That was the last time a Goodis feature was made on this side of the Atlantic for decades. But the French picked up the slack, and then some: Francois Truffault’s first film after his triumphant debut The 400 Blows was 1960’s Shoot the Piano Player, adapted from the novel Down There. Singer Charles Anzavour played the the title figure, a onetime concert pianist reduced to saloon gigs, with worse yet to come. At once one of Truffault’s least characteristic and most enjoyable films (not to slag the rest), Shoot is a nouvelle vague masterpiece the PFA will show on two nights.

Later French Goodis adaptations were equally notable for taking tonal (and often narrative) liberties with the source material, arriving at results that were frequently far from classic "noir" yet fascinating on their own terms. Hugely contrasting with the 1957 version is Henri Verneuil’s 1971 The Burglars, here a splashy, big-budget, wide-screen vehicle for Jean-Paul Belmondo and Omar Sharif as thief and cop, respectively. When not trying to kill each other, they thoroughly enjoy trading witty bon mots. With some spectacular chase scenes, a high-kitsch erotic nightclub "production number," up-to-the-moment technology (female lead Dyan Cannon’s swanky apartment lights can be controlled by clapper!) and more, this is dated but still delightful escapism. The next year, Rene Clair’s And Hope to Die (from Goodis’ novel Black Friday) put another international cast (Jean-Louis Trintingiant, Robert Ryan, etc.) through twisty caper mechanizations, to reportedly more uneven results.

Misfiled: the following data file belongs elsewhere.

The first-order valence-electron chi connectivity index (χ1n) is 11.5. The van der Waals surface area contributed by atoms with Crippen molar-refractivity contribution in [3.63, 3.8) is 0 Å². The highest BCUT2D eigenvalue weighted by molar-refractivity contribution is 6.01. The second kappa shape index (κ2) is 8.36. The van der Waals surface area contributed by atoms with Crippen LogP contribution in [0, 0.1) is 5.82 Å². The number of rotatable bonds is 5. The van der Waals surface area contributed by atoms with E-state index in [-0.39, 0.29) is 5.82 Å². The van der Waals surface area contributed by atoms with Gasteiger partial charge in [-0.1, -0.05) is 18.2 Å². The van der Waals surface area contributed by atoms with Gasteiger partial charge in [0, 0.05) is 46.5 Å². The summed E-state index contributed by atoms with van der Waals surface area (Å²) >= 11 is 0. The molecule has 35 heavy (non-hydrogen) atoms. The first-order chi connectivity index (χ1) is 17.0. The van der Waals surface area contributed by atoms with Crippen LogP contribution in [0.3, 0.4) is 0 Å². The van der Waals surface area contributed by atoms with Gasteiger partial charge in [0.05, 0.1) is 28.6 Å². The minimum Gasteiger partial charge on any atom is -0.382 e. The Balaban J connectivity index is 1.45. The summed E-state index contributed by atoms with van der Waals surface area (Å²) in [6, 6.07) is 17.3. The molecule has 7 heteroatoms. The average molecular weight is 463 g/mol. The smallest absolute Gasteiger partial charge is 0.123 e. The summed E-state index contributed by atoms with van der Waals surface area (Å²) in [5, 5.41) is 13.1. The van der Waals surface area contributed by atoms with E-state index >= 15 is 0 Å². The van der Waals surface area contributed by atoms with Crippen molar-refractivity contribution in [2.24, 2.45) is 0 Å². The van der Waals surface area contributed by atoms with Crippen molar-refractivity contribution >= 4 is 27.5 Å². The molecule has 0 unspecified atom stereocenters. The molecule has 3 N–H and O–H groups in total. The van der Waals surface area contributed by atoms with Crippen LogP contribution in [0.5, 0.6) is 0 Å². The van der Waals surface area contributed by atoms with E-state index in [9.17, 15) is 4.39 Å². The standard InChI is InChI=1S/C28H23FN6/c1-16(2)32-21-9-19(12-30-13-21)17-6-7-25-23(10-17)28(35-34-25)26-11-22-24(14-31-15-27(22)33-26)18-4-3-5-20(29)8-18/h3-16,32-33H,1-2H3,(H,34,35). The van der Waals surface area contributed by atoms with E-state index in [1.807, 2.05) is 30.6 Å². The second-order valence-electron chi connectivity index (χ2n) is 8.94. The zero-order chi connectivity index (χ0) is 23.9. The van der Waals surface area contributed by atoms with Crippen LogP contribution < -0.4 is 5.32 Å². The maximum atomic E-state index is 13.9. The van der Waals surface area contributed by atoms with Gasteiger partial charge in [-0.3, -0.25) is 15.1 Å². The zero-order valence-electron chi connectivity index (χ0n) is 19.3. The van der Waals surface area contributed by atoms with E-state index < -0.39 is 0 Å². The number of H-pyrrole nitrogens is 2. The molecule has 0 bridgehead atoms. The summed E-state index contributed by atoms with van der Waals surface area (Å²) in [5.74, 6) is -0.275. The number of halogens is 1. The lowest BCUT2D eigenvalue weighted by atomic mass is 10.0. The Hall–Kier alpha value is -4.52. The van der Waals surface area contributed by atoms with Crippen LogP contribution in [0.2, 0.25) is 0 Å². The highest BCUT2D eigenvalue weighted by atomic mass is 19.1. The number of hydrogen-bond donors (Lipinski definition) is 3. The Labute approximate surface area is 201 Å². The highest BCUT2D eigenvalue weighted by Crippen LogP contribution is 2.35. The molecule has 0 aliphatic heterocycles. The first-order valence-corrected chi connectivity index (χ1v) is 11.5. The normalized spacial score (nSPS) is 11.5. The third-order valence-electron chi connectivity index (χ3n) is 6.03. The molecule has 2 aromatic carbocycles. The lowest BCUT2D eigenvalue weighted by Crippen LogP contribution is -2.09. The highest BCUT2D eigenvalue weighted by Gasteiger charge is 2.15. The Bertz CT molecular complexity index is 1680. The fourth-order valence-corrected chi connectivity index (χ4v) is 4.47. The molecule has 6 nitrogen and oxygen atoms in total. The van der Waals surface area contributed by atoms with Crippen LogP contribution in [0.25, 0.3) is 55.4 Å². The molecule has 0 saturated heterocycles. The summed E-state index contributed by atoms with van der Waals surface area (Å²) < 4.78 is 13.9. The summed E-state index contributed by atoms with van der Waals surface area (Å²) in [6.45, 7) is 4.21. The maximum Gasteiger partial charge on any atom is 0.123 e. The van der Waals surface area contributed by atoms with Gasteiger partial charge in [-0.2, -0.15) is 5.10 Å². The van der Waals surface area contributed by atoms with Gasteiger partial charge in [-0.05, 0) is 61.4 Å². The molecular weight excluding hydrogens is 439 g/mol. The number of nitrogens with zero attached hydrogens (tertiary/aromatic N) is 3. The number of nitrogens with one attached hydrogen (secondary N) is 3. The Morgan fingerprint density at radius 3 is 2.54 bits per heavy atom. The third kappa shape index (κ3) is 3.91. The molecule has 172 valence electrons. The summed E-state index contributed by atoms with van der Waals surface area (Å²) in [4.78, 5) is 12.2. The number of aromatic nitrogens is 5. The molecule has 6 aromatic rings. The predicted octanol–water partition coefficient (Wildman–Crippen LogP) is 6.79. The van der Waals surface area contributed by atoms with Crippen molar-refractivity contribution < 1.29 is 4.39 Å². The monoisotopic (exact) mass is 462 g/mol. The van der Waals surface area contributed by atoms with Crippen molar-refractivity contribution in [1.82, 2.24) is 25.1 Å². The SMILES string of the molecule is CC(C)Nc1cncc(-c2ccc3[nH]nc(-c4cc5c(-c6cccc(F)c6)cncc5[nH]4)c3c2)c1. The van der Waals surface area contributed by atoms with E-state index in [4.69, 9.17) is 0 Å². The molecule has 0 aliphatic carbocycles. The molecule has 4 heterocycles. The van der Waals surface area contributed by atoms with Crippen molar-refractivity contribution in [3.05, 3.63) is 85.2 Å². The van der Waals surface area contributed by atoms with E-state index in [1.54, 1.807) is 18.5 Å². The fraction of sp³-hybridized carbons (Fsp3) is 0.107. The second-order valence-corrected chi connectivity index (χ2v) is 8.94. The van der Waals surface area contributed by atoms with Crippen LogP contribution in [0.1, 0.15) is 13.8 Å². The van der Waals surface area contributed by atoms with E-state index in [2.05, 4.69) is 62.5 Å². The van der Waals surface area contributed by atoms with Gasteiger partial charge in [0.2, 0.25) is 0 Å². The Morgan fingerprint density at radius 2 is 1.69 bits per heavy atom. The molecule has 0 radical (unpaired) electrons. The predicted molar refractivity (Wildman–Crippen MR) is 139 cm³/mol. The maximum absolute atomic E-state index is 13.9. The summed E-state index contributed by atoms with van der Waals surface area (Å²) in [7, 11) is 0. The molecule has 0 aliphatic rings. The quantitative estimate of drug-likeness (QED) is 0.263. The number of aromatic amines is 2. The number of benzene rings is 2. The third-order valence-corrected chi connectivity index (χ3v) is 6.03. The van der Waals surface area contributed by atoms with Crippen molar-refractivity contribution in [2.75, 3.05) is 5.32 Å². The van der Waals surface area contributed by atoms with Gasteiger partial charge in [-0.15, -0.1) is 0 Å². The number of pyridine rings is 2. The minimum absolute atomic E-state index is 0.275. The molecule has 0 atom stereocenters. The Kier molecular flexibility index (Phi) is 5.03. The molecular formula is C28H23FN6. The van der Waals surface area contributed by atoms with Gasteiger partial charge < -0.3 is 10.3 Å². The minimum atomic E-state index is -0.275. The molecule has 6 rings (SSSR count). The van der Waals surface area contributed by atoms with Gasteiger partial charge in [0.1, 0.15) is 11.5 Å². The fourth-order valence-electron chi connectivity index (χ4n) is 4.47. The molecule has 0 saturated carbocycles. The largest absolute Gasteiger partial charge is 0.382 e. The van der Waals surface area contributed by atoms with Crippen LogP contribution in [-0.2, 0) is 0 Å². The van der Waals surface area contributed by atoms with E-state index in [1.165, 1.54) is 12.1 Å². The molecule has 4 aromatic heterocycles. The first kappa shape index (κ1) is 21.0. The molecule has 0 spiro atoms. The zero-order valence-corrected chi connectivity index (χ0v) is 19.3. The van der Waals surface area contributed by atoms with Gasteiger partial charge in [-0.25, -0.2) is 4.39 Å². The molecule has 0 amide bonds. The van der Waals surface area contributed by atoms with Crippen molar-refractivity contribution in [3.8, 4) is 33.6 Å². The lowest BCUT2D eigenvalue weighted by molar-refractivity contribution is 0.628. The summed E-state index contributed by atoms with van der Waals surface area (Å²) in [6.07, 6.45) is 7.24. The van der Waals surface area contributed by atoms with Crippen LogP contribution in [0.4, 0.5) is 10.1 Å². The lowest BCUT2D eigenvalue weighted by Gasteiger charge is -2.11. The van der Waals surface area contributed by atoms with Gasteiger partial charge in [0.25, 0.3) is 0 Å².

Goodis films got weirder in the 1980s. Jean-Jacques Beineix’s first feature after worldwide smash Diva, The Moon in the Gutter proved an almost indigestible stew of directorial pretension, garishly overwrought visuals and hapless stars (Depardieu, Nastassja Kinski, Victoria Abril) that retained none of the novel’s suspense. Widely despised at the time, it’s not the worst movie in the world, but it would take a more dedicated contrarian than me to defend it. Renegade Hollywood legend Sam Fuller’s 1989 indie film Street of No Return (his last non-TV project) was another eccentric and erratic effort. Much better was Lumiere and Company director Francis Girod’s 1986 Descent into Hell, with Claude Brasseur as a famous alcoholic writer who accidentally kills a man, then with sexy younger wife Sophie Marceau (who spends a lot of time naked) is blackmailed by an eyewitness. The Haitian-vacation setting is rendered erotic, corrupt, and violent, the complex narrative dealing out surprise turns of fate at every juncture.

The two rarest items on this PFA schedule are two half-hour episodes from short-lived cable series. Both adapt the same story, and are strikingly different in their interpretations (not to mention their degree of success). Christian Slater stars as a chilly hitman in 1989’s "The Professional Gun," written and directed by Nicholas Kazan for forgotten HBO omnibus The Edge. When his loutish boss demands he give up stripper girlfriend Bridget Fonda, he complies, but another subsequent demand provokes vengeful response. Flat and unconvincing, it’s only interesting as contrast to Steven Soderbergh’s same-titled 1995 version for Showtime’s "Fallen Angels." This beautifully crafted take has Brendan Fraser as the unflappable hitman/employee, Peter Coyote as his creepy, greasy boss—but this time the love object tugged like a wishbone between them is a younger man (Bruce Ramsay). Far from milking that twist for lurid gimmickry, Soderbergh creates a double-edged "underworld" that’s as macho-noir as they come.

All the PFA shows will be introduced by local aficionados, including authors Barry Gifford and Eddie Muller.